The Second Huguenot War, 1567-1568

In the years since the PEACE OF AMBOISE (1563), the CARDINAL OF LORRAINE, a relative of the deceased Duke Francis de Guise (d.1563), had gained in influence; a hardliner, he argued for the resumed suppression of the Huguenots. When the mother of King CHARLES IX., CATHERINE DE MEDICI, on a tour through the French provinces, in 1567, at Bayonne, met the COUNT OF ALVA, who soon afterward would, as governor of the Netherlands, impose a harsh rule and ruthlessly persecute protestants, among France's Huguenots rumours went around that Alva and Catherine had agreed on a resumed persecution of the French Huguenots.
In the COUP OF MEAUX (1567) a group of Huguenot nobles attempted to take the king and his entourage hostage, in order to remove him from the influence of the Cardinal of Lorraine. The coup failed; it marks the beginning of the SECOND HUGUENOT WAR. In October the Huguenots took Paris; on November 10th 1567 they were defeated by the DUKE OF MONTMORENCY, who died of his wounds two days later. The Huguenots had to withdraw from Paris. In February-March 1568 the Catholic forces laid siege to Chartres. On March 23rd 1568 the PEACE OF LONGJUMEAU ended the war, largely on the line of the Peace of Amboise.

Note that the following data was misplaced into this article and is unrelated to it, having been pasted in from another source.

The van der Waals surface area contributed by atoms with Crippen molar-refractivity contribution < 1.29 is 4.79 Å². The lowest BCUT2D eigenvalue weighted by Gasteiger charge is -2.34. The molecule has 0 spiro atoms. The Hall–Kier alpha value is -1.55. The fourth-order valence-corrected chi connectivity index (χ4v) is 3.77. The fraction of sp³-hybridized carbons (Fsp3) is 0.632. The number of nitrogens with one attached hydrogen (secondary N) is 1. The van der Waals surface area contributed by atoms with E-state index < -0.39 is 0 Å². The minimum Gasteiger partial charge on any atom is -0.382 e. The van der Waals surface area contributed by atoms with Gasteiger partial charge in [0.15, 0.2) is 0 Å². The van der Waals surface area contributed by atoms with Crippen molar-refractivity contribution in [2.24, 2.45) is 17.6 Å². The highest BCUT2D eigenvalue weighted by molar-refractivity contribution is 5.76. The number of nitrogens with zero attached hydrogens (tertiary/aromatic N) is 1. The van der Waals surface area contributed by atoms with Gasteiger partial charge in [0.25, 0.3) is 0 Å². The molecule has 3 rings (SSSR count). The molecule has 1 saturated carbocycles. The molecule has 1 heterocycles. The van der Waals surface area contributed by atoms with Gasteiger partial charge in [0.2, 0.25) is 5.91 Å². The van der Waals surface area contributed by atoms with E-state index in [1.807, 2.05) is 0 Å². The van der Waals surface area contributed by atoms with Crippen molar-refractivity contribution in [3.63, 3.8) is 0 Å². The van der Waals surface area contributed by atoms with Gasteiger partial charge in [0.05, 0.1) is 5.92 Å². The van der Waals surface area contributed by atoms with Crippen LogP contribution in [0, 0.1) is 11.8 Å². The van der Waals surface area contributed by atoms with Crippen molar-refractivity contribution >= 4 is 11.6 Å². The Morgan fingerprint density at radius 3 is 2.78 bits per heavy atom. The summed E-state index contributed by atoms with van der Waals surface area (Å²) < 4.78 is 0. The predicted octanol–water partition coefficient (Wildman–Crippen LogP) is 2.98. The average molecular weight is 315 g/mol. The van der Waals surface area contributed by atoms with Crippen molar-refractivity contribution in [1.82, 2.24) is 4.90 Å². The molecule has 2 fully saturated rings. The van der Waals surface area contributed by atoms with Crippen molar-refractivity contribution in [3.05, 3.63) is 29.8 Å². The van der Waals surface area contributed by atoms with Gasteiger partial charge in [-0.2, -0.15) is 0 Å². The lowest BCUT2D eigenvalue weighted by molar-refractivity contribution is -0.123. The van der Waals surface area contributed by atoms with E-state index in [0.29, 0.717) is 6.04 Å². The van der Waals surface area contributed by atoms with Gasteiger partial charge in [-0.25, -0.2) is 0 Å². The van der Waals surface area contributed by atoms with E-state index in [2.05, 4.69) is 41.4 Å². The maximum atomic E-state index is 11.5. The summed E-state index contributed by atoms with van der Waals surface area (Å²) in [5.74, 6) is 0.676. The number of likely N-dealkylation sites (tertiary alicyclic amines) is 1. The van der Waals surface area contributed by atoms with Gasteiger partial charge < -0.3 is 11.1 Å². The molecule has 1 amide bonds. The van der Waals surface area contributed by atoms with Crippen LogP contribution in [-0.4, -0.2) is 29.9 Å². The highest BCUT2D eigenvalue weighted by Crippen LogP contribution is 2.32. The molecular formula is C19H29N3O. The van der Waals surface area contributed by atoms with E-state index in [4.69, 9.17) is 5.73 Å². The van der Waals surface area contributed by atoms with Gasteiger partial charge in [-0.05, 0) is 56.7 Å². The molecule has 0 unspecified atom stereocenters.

Timeline France under Charles IX., from Renaissance Amboise, in French
The Wars of Religion, from Le Poulet Gauche
Protestantism in France from the Death of Francis I. (1547) to the Edict of Nantes (1598), from History of Protestantism by J.A. Wylie, 1878; online book
Tragique souvenir du temps passe, from Notices Historiques in French; narrates the coup at Meaux
Seconde Guerre 1567-1568, from Protestants de Monflanquin sous l"ancien Regime, 1518-1789, in French
REFERENCE David Potter (ed., trsl.) : The French Wars of Religion, Selected Documents, New York : St. Martin's 1997

This page is part of World History at KMLA
First posted on February 2nd 2003, last revised on November 17th 2004

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